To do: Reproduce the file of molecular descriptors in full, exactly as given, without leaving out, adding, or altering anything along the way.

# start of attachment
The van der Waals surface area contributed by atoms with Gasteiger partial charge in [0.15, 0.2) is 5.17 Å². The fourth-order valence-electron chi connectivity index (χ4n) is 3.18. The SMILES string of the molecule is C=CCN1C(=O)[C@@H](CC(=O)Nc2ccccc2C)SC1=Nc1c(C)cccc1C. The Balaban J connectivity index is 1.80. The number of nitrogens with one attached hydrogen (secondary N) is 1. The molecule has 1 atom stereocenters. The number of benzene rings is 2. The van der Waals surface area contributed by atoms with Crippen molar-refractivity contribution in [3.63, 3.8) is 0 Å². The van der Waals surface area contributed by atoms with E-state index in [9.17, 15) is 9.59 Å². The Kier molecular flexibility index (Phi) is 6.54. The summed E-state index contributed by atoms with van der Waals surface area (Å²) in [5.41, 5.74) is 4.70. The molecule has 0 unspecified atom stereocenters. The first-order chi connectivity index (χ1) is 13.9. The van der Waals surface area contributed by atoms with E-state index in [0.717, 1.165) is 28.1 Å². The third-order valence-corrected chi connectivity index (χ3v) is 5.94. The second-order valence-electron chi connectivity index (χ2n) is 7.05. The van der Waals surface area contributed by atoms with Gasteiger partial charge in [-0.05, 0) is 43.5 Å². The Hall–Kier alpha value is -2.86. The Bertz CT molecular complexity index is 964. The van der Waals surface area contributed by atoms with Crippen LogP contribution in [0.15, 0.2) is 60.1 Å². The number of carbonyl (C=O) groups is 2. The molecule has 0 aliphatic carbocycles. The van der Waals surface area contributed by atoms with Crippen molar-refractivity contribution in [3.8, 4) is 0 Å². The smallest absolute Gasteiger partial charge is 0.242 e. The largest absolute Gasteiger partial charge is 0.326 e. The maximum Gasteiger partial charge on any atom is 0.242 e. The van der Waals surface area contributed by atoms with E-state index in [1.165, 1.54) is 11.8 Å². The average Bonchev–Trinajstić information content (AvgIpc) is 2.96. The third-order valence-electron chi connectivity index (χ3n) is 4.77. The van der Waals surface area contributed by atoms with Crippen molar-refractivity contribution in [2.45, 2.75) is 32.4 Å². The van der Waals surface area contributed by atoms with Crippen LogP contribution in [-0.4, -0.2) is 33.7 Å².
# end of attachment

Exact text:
The van der Waals surface area contributed by atoms with Gasteiger partial charge in [0.15, 0.2) is 5.17 Å². The fourth-order valence-electron chi connectivity index (χ4n) is 3.18. The SMILES string of the molecule is C=CCN1C(=O)[C@@H](CC(=O)Nc2ccccc2C)SC1=Nc1c(C)cccc1C. The Balaban J connectivity index is 1.80. The number of nitrogens with one attached hydrogen (secondary N) is 1. The molecule has 1 atom stereocenters. The number of benzene rings is 2. The van der Waals surface area contributed by atoms with Crippen molar-refractivity contribution in [3.63, 3.8) is 0 Å². The van der Waals surface area contributed by atoms with E-state index in [9.17, 15) is 9.59 Å². The Kier molecular flexibility index (Phi) is 6.54. The summed E-state index contributed by atoms with van der Waals surface area (Å²) in [5.41, 5.74) is 4.70. The molecule has 0 unspecified atom stereocenters. The first-order chi connectivity index (χ1) is 13.9. The van der Waals surface area contributed by atoms with E-state index in [0.717, 1.165) is 28.1 Å². The third-order valence-corrected chi connectivity index (χ3v) is 5.94. The second-order valence-electron chi connectivity index (χ2n) is 7.05. The van der Waals surface area contributed by atoms with Gasteiger partial charge in [-0.05, 0) is 43.5 Å². The Hall–Kier alpha value is -2.86. The Bertz CT molecular complexity index is 964. The van der Waals surface area contributed by atoms with Crippen LogP contribution in [0.15, 0.2) is 60.1 Å². The number of carbonyl (C=O) groups is 2. The molecule has 0 aliphatic carbocycles. The van der Waals surface area contributed by atoms with Crippen molar-refractivity contribution in [3.8, 4) is 0 Å². The smallest absolute Gasteiger partial charge is 0.242 e. The largest absolute Gasteiger partial charge is 0.326 e. The maximum Gasteiger partial charge on any atom is 0.242 e. The van der Waals surface area contributed by atoms with E-state index in [1.165, 1.54) is 11.8 Å². The average Bonchev–Trinajstić information content (AvgIpc) is 2.96. The third-order valence-electron chi connectivity index (χ3n) is 4.77. The van der Waals surface area contributed by atoms with Crippen molar-refractivity contribution in [2.45, 2.75) is 32.4 Å². The van der Waals surface area contributed by atoms with Crippen LogP contribution in [-0.4, -0.2) is 33.7 Å².